Caring is at the heart of consultative selling. Transactional selling models are built on not caring. This is why they often unwittingly destroy trust. Here is how you can care more, create more trust, and by doing so, create greater value.
Be Client-Focused: The more focused you are on yourself, the less focused you are on your client. The more you let go of what you believe you need and focus on helping your dream client get what they need, the easier it is to sell. Being client-focused means you care more about their outcome than serving yourself. This caring creates trust. And it moves you up levels as a value creator.
Be Collaborative: If you want your dream client to really open up in discovery, ask them to share their ideas. You aren’t building a solution for people who don’t already have ideas and opinions of their own. In a lot of cases, they may have more experience than you do—especially the experience of working within the four walls of their company. The more you make anything you propose “ours,” the more you prove you care about your client’s ideas and outcomes.
Make and Keep Commitments: When you care, you keep the commitments you make, large and small. You ask your prospective clients to make and keep commitments as you move together through the sales process. You also make lots of commitments, some so small you believe that they are meaningless. But your dream client is keeping score. When you care about the details, you create greater trust.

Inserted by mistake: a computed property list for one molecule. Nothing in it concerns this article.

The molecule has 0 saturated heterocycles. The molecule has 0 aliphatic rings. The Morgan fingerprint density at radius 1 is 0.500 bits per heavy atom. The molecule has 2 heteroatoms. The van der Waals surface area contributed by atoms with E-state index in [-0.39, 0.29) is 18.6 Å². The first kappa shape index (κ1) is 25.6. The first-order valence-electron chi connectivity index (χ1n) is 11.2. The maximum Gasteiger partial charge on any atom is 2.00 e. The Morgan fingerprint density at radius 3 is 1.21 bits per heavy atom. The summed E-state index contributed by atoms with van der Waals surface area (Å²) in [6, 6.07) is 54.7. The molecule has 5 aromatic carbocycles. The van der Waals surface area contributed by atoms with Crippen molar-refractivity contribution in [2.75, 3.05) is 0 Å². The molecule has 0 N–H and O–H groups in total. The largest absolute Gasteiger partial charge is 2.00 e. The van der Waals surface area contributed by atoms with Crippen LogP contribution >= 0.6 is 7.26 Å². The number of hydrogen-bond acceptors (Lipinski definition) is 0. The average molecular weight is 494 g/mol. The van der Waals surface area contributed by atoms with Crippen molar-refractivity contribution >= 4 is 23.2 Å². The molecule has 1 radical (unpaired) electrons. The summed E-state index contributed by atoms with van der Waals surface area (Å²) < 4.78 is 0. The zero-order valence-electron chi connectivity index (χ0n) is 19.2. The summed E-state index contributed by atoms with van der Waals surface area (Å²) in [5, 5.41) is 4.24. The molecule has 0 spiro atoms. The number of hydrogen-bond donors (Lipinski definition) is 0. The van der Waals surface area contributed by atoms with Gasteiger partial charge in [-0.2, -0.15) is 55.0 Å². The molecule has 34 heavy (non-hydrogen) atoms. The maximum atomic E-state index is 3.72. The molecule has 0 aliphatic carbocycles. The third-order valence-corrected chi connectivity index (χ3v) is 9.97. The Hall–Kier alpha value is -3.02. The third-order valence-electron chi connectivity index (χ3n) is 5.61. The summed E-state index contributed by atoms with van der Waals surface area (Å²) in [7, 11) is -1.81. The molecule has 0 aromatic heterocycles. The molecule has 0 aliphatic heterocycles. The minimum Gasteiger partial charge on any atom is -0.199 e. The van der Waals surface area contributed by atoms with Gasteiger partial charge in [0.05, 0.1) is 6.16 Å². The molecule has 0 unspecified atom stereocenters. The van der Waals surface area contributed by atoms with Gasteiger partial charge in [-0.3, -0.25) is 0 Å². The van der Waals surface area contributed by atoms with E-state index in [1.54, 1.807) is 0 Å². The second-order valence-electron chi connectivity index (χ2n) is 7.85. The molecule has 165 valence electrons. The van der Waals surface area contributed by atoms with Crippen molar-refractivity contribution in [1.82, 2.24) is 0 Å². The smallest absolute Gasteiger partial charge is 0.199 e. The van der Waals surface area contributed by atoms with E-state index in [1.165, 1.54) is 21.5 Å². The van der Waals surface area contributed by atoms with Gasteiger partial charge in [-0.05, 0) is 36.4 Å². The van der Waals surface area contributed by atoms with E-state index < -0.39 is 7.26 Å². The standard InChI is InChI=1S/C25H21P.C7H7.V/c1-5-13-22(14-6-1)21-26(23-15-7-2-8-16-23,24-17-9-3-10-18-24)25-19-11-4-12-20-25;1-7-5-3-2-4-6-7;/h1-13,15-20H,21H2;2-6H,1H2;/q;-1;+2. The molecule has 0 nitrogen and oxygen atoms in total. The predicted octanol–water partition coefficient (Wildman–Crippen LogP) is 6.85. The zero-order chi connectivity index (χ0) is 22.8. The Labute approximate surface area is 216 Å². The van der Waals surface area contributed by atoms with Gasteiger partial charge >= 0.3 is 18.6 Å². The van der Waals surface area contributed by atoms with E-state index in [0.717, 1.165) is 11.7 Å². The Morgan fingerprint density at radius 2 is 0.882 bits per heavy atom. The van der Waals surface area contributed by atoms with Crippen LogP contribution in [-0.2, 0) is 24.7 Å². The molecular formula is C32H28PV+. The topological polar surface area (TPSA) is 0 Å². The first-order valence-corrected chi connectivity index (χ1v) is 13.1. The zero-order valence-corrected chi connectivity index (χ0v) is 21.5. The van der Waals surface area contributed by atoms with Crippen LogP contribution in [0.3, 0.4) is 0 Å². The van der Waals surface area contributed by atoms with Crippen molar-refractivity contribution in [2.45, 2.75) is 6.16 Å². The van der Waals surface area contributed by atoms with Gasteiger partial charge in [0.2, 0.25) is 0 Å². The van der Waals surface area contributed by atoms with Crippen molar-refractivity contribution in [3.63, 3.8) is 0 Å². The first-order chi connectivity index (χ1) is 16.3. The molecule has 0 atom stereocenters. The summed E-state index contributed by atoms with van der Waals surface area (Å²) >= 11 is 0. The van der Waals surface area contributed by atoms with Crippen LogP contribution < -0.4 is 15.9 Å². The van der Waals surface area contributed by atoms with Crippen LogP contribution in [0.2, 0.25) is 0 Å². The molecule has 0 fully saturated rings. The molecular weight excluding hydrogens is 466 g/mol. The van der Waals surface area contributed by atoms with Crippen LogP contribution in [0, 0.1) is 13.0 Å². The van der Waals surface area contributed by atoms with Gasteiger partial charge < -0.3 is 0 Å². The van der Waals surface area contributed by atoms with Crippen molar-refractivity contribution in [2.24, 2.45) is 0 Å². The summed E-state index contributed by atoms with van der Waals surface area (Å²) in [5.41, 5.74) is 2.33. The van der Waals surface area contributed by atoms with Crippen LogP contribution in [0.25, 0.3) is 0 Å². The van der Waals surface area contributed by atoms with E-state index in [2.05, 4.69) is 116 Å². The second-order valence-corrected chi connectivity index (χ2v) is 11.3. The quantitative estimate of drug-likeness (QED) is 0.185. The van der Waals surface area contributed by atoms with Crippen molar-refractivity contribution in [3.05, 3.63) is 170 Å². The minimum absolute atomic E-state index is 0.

Have a Presence: Nothing proves you care more than having a presence at your prospect’s or client’s location. It proves you care enough to show up and keep showing up. When your client has a major issue and you show up to help, you are building your relationship on a foundation of trust.
Ask for Commitments You’ve Earned: You want to prove you don’t care, destroy trust, and slip down levels of value? One of the fastest ways to do so is to ask for commitments that you haven’t earned. If you haven’t created enough value or built enough trust to ask for a commitment, go back and do the work first. Equally, if you have done the work, you owe it to your client to help them move forward, and this means you have to ask for the next commitment. In fact, doing less is to prove you don’t care and can’t be trusted.
These five behaviors are within your control. All five prove you care, build trust, and move you up the levels of value creation. The opposite behaviors move you down levels as a value creator.
What behaviors do you sometimes engage in that make you something less than client-focused?
How do you ensure you are collaborative?
What are the commitments you make but sometimes overlook?
Presence? You got one, bro?
Do you ever ask for commitments you haven’t earned? Do you always ask for the ones you have?
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Filed under: Sales